“Walk in. Shoot him. Walk out. Catch the train back to London and I clear all your debts and give you a nice chunk of change. And Presto Hey! Bob is your uncle!”
Big Ron is the owner of the casino where I regularly lose money. He’s also a criminal and a gangster. He came here from Poland a while ago and tries too hard to be English and is always messing up familiar sayings, but of course no one would dare tell him. He even scares stray cats.
You seem, gambling is my downfall. I’ve lost thousands over the years, and believe me, in order to service my habit, I’m not exactly Mr Squeaky Clean. In fact I’m a bit of a thieving bastard if you want the truth. I’ve stolen money, broken into shops and houses, even went on a bank raid once, I’ll give anything a go if there’s a few pennies in it. But I’m strictly small time, no way am I some scary ‘face’ who bashes and threatens people. My dad used to say “Freddie, fuck me if you’re not a wrong ’un. You’re a dangerous little bastard and you’ll end up behind bars!”
“We get you the gun, afterwards you throw it away,” Big Ron continued. “And all the Sailing is Plain, yes?”
“But who is this guy?” I asked him. “What’s he done?”
“Don’t worry about that,” Ron treated me to one of his patronising smiles and clapped his bear-like hand on my shoulder. “He is one bad cookie! He has done jail time for molesting little girls, he’s a swindling liar, and he’s pissed off a lot of important people. Believe me, Freddie, he is doing some wicked evil things and causes misery all the time, he is one piece of utter shit, the world will be better off without him. Don’t go thinking about it, just go up north, do the job, come home, and all is dusted and done.”
“I don’t know about that,” I argued. “I never killed anyone before.”
“There’s a time first for everything,” Big Ron told me, knowing that muggins here was hooked. “You can do it, Freddie, you are tough guy, yeah? Besides you really need the money, don’t you? You’re behind with your rent, and Alison will leave you if you lose the flat. What have you to lose that you’ve got?”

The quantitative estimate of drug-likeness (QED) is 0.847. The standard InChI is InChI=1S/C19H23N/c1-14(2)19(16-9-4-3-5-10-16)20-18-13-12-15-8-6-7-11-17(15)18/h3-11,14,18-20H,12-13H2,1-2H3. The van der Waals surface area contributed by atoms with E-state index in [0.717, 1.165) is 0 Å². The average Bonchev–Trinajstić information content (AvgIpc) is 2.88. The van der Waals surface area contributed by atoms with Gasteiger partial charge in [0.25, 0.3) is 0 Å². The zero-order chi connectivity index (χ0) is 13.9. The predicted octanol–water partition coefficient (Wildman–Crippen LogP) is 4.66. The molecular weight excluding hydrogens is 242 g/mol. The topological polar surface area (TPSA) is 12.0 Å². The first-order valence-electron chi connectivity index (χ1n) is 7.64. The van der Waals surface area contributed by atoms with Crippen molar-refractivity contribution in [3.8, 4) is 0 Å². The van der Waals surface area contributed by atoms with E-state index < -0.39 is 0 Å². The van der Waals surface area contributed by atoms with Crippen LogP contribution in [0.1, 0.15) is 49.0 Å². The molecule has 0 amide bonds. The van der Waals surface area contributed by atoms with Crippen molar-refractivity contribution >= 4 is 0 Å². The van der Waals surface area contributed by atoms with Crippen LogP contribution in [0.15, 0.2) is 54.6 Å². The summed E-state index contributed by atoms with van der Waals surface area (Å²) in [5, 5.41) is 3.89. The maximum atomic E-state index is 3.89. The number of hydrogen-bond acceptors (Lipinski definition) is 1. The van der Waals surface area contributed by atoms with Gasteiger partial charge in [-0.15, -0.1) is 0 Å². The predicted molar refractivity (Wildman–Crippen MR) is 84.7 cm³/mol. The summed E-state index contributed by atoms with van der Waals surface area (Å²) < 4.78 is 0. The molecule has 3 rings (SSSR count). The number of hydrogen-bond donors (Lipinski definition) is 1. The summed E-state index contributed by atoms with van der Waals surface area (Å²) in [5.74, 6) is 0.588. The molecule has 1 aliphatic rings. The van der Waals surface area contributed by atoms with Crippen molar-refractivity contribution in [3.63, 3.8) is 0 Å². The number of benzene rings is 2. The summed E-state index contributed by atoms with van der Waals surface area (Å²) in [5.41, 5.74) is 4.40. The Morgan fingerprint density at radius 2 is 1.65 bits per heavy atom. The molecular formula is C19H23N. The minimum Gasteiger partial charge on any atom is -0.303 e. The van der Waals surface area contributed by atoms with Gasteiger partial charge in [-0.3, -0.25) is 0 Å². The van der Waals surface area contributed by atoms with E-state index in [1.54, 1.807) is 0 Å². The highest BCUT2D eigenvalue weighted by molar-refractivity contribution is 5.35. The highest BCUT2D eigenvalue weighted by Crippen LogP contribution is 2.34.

All the way up to the north it was running through my mind like a mantra. I’m not religious or nothing, but killing someone? It’s gotta be a big deal, after all it’s the most terrible thing you can do. And it’s not like a war or something, where you got no choice. I was going to be a killer.
On the other hand I was stony broke, and maybe killing someone was just another inevitable milestone downwards in my shitty life. What’s more was it really such a big deal? The guy who I was going to off was a right bastard by Ron’s account. And, after all, he was going to be buried anyway sooner or later, wasn’t he? If I didn’t do the job, some other fucker would pull the trigger, wouldn’t they?
As the train bumped along I was bricking it all the way, I tell you, my guts was like water. The gun was tucked into my waistband, the metal cold against my belly, while I’d packed up a complete change of clothes and shoes in my backpack. I was risking being nicked and going down for five years, just for carrying the bloody pistol, so I’d already made the choice, and I now I had no alternative but to see it through. . . . I hadn’t slept a wink the night before and, I make no bones about it, my nerves were shot to fuck. What was so terrible about killing a child-molesting monster anyway? I was doing the world a favour, wasn’t I? And getting paid for it. I pictured it all being over and done with, walking away from the place, changing all my clothes, getting rid of the ones I’d been wearing in a rubbish bin, and chucking the shooter in a river or a lake or something. That way I’d be in the clear. I wasn’t risking nothing, no way.
How could they possibly catch me?